Undergraduate Course: Culture and Society in Early Modern China (HIST10412)
|School||School of History, Classics and Archaeology
||College||College of Arts, Humanities and Social Sciences
|Credit level (Normal year taken)||SCQF Level 10 (Year 3 Undergraduate)
||Availability||Available to all students
|Summary||We cannot begin to understand twenty-first-century China without reference to its early modern past, when excessive wealth, consumption, expanded literacy, anxiety, social mobility, a flourishing of the arts, and unprecedented new freedoms for women first became a part of the lived experience for many Chinese.
This course introduces students to the cultural and social histories of early modern China (c. 1420-1820), a period that straddles the tremendous upheaval brought about by the extended transition from Ming to Qing rule. Its structure is both thematic and chronological, emphasising the broader cultural themes of the period, while at the same time allowing students to explore the ways in which Chinese culture and society developed and transformed over several centuries. Gender, class, literacy, consumption and material culture are principal concerns throughout the course. Participants will be encouraged to make use of a range of primary sources - textual, visual, material - that take us beyond the standard political narratives, and help us to understand the complex social and cultural lives of a range of Chinese men and women during this fascinating period.
Note: This course does not assume any knowledge of the languages of China.
Entry Requirements (not applicable to Visiting Students)
||Other requirements|| A pass or passes in 40 credits of first level historical courses or equivalent and a pass or passes in 40 credits of second level historical courses or equivalent. Students on Chinese (MA Hons) may take the course without meeting this requirement.
Before enrolling students on this course, PTs are asked to contact the History Honours Admission Administrator to ensure that a place is available (Tel: 504030).
Information for Visiting Students
|Pre-requisites||Visiting students must have 3 History courses at grade B or above. We will only consider University/College level courses. Enrolments for this course are managed by the CAHSS Visiting Student Office, in line with the quotas allocated by the department. All enquiries to enrol must be made through the CAHSS Visiting Student Office. It is not appropriate for students to contact the department directly to request additional spaces.
|High Demand Course?
Course Delivery Information
|Academic year 2021/22, Available to all students (SV1)
|Learning and Teaching activities (Further Info)
Seminar/Tutorial Hours 22,
Programme Level Learning and Teaching Hours 4,
Directed Learning and Independent Learning Hours
|Assessment (Further Info)
|Additional Information (Assessment)
||Exhibition catalogue entry or anthology introduction (2,000 words): 35%
Academic essay or piece of annotated historical fiction (4,000 words): 65%
||Students will receive written feedback on their coursework, and will have the opportunity to discuss that feedback further with the Course Organiser during his published office hours or by appointment.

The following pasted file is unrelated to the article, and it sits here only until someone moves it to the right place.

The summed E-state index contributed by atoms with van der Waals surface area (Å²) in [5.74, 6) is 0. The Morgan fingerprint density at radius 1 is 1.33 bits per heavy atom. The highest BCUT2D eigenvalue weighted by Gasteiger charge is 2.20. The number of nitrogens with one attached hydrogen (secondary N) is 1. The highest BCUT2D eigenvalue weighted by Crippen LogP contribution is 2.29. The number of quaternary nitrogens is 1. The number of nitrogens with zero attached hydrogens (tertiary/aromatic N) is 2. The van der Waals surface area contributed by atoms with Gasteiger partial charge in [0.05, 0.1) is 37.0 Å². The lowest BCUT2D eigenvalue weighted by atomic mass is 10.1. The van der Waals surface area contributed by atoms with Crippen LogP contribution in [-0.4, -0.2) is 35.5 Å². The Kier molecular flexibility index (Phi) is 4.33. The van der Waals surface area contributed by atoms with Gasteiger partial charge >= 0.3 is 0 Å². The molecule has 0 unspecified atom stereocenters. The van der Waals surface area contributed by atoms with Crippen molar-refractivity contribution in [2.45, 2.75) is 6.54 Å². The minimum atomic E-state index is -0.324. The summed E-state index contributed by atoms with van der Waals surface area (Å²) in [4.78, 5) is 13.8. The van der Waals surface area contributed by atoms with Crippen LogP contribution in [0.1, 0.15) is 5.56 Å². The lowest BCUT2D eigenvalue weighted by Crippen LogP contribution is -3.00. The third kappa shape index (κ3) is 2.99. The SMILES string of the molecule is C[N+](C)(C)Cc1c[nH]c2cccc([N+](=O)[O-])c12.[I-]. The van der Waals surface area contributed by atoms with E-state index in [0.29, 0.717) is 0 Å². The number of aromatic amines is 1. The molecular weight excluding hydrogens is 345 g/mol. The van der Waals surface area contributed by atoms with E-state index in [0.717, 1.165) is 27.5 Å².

|No Exam Information
On completion of this course, the student will be able to:
- demonstrate a command of a body of knowledge relating to the cultural and social histories of early modern China;
- demonstrate an ability to analyse and reflect critically upon relevant scholarship;
- demonstrate an ability to analyse critically a range of primary source materials, and to contextualise these within a history of early modern China;
- demonstrate an ability to develop and sustain scholarly arguments by formulating appropriate questions and harnessing relevant evidence, and to present those arguments in a manner befitting the discipline;
- demonstrate independence of mind and initiative, and intellectual integrity and maturity.
|Timothy Brook, The Confusions of Pleasure: Commerce and Culture in Ming China (Berkeley, 1999).|
Craig Clunas, Superfluous Things: Material Culture and Social Status in Early Modern China (Honolulu, 2004).
Craig Clunas, Empire of Great Brightness: Visual and Material Cultures of Ming China (London, 2007).
Benjamin A. Elman, A Cultural History of Civil Examinations in Late Imperial China (Berkeley, 2000).
Dorothy Ko, Teachers of the Inner Chambers: Women and Culture in Seventeenth-Century China (Stanford, 1994).
Michael Chang, A Court on Horseback: Imperial Touring and the Construction of Qing Rule, 1680-1785 (Cambridge, MA, 2007).
Emma J. Teng, Taiwan's Imagined Geography: Chinese Colonial Travel Writing and Pictures, 1683-1895 (Cambridge, MA, 2004).
Lynn A. Struve ed., The Qing Formation in World Historical Time (Cambridge, MA, 2004).
Joseph R. Dennis, Writing, Publishing and Reading Local Gazetteers in Imperial China, 1100-1700 (Cambridge, MA, 2015).
|Graduate Attributes and Skills
||This course will help students develop a range of transferable skills, including:
- the ability to manage one's time effectively, work to deadlines and perform effectively under pressure;
- the ability to gather, sift, organise and evaluate evidence in textual, visual and material forms;
- the ability to marshal arguments in both written and oral forms;
- the ability to work independently.
|Course organiser||Dr Stephen McDowall
Tel: (0131 6)50 3754
|Course secretary||Miss Lorna Berridge